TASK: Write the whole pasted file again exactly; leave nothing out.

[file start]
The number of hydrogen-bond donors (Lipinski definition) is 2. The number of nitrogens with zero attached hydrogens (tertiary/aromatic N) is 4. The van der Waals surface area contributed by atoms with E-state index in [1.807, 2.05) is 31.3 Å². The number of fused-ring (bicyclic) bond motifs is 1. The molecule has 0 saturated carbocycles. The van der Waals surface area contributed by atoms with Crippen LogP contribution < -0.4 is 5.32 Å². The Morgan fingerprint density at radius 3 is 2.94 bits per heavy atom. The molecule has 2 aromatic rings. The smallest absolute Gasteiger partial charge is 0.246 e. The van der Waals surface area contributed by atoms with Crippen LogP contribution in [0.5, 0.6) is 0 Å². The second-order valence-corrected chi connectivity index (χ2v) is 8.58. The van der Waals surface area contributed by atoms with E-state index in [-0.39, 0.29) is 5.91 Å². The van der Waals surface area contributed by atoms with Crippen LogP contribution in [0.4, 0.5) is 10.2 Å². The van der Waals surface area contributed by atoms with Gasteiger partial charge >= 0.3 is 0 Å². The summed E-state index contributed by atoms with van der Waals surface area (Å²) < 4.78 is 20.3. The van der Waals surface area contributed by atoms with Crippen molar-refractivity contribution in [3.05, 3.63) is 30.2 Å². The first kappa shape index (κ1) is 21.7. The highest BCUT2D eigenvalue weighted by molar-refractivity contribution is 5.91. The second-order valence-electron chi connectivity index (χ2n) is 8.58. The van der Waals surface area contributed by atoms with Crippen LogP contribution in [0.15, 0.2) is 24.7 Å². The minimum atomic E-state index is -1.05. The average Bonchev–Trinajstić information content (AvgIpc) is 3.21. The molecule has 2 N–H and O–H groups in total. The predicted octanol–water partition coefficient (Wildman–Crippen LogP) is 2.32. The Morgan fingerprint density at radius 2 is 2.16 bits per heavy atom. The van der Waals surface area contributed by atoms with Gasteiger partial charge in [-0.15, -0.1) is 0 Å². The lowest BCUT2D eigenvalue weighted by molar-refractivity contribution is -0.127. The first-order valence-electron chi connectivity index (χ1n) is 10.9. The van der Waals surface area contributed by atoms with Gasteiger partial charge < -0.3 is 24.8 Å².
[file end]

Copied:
The number of hydrogen-bond donors (Lipinski definition) is 2. The number of nitrogens with zero attached hydrogens (tertiary/aromatic N) is 4. The van der Waals surface area contributed by atoms with E-state index in [1.807, 2.05) is 31.3 Å². The number of fused-ring (bicyclic) bond motifs is 1. The molecule has 0 saturated carbocycles. The van der Waals surface area contributed by atoms with Crippen LogP contribution < -0.4 is 5.32 Å². The Morgan fingerprint density at radius 3 is 2.94 bits per heavy atom. The molecule has 2 aromatic rings. The smallest absolute Gasteiger partial charge is 0.246 e. The van der Waals surface area contributed by atoms with Crippen LogP contribution in [0.5, 0.6) is 0 Å². The second-order valence-corrected chi connectivity index (χ2v) is 8.58. The van der Waals surface area contributed by atoms with E-state index in [-0.39, 0.29) is 5.91 Å². The van der Waals surface area contributed by atoms with Crippen LogP contribution in [0.4, 0.5) is 10.2 Å². The van der Waals surface area contributed by atoms with Gasteiger partial charge >= 0.3 is 0 Å². The summed E-state index contributed by atoms with van der Waals surface area (Å²) < 4.78 is 20.3. The van der Waals surface area contributed by atoms with Crippen molar-refractivity contribution in [3.05, 3.63) is 30.2 Å². The first kappa shape index (κ1) is 21.7. The highest BCUT2D eigenvalue weighted by molar-refractivity contribution is 5.91. The second-order valence-electron chi connectivity index (χ2n) is 8.58. The van der Waals surface area contributed by atoms with Crippen LogP contribution in [0.15, 0.2) is 24.7 Å². The minimum atomic E-state index is -1.05. The average Bonchev–Trinajstić information content (AvgIpc) is 3.21. The molecule has 2 N–H and O–H groups in total. The predicted octanol–water partition coefficient (Wildman–Crippen LogP) is 2.32. The Morgan fingerprint density at radius 2 is 2.16 bits per heavy atom. The van der Waals surface area contributed by atoms with Gasteiger partial charge in [-0.15, -0.1) is 0 Å². The lowest BCUT2D eigenvalue weighted by molar-refractivity contribution is -0.127. The first-order valence-electron chi connectivity index (χ1n) is 10.9. The van der Waals surface area contributed by atoms with Gasteiger partial charge < -0.3 is 24.8 Å².